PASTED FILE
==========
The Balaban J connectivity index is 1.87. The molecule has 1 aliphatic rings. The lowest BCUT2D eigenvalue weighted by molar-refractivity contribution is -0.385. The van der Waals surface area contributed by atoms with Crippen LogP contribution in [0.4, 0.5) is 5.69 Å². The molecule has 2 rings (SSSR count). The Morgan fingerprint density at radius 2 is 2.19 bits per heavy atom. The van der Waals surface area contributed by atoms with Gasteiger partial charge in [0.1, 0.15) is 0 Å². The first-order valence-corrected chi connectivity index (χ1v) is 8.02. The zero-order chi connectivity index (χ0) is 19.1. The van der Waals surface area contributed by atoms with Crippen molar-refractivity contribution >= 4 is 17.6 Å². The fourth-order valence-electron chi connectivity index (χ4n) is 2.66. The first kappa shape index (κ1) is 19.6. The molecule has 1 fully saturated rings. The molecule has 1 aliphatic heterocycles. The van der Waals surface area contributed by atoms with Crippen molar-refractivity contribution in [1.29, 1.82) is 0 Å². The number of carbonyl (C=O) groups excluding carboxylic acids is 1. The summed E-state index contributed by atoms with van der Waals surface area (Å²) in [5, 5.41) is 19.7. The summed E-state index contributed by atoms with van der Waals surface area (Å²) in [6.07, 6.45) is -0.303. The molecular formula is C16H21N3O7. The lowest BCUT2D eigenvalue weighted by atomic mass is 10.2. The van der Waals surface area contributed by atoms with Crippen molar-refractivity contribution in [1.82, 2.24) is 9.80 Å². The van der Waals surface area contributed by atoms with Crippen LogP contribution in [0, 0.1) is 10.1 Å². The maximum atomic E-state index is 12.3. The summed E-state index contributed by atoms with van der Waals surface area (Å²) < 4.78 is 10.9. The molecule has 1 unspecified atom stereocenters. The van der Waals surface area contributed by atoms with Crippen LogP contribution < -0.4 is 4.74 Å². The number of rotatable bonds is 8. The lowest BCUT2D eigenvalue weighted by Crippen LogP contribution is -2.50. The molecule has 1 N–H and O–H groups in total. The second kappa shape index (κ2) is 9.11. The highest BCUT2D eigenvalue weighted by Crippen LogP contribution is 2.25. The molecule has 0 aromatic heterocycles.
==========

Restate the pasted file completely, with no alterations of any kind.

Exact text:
The Balaban J connectivity index is 1.87. The molecule has 1 aliphatic rings. The lowest BCUT2D eigenvalue weighted by molar-refractivity contribution is -0.385. The van der Waals surface area contributed by atoms with Crippen LogP contribution in [0.4, 0.5) is 5.69 Å². The molecule has 2 rings (SSSR count). The Morgan fingerprint density at radius 2 is 2.19 bits per heavy atom. The van der Waals surface area contributed by atoms with Gasteiger partial charge in [0.1, 0.15) is 0 Å². The first-order valence-corrected chi connectivity index (χ1v) is 8.02. The zero-order chi connectivity index (χ0) is 19.1. The van der Waals surface area contributed by atoms with Crippen molar-refractivity contribution >= 4 is 17.6 Å². The fourth-order valence-electron chi connectivity index (χ4n) is 2.66. The first kappa shape index (κ1) is 19.6. The molecule has 1 fully saturated rings. The molecule has 1 aliphatic heterocycles. The van der Waals surface area contributed by atoms with Crippen molar-refractivity contribution in [1.29, 1.82) is 0 Å². The number of carbonyl (C=O) groups excluding carboxylic acids is 1. The summed E-state index contributed by atoms with van der Waals surface area (Å²) in [5, 5.41) is 19.7. The summed E-state index contributed by atoms with van der Waals surface area (Å²) in [6.07, 6.45) is -0.303. The molecular formula is C16H21N3O7. The lowest BCUT2D eigenvalue weighted by atomic mass is 10.2. The van der Waals surface area contributed by atoms with Crippen molar-refractivity contribution in [1.82, 2.24) is 9.80 Å². The van der Waals surface area contributed by atoms with Crippen LogP contribution in [0, 0.1) is 10.1 Å². The maximum atomic E-state index is 12.3. The summed E-state index contributed by atoms with van der Waals surface area (Å²) < 4.78 is 10.9. The molecule has 1 unspecified atom stereocenters. The van der Waals surface area contributed by atoms with Crippen LogP contribution < -0.4 is 4.74 Å². The number of rotatable bonds is 8. The lowest BCUT2D eigenvalue weighted by Crippen LogP contribution is -2.50. The molecule has 1 N–H and O–H groups in total. The second kappa shape index (κ2) is 9.11. The highest BCUT2D eigenvalue weighted by Crippen LogP contribution is 2.25. The molecule has 0 aromatic heterocycles.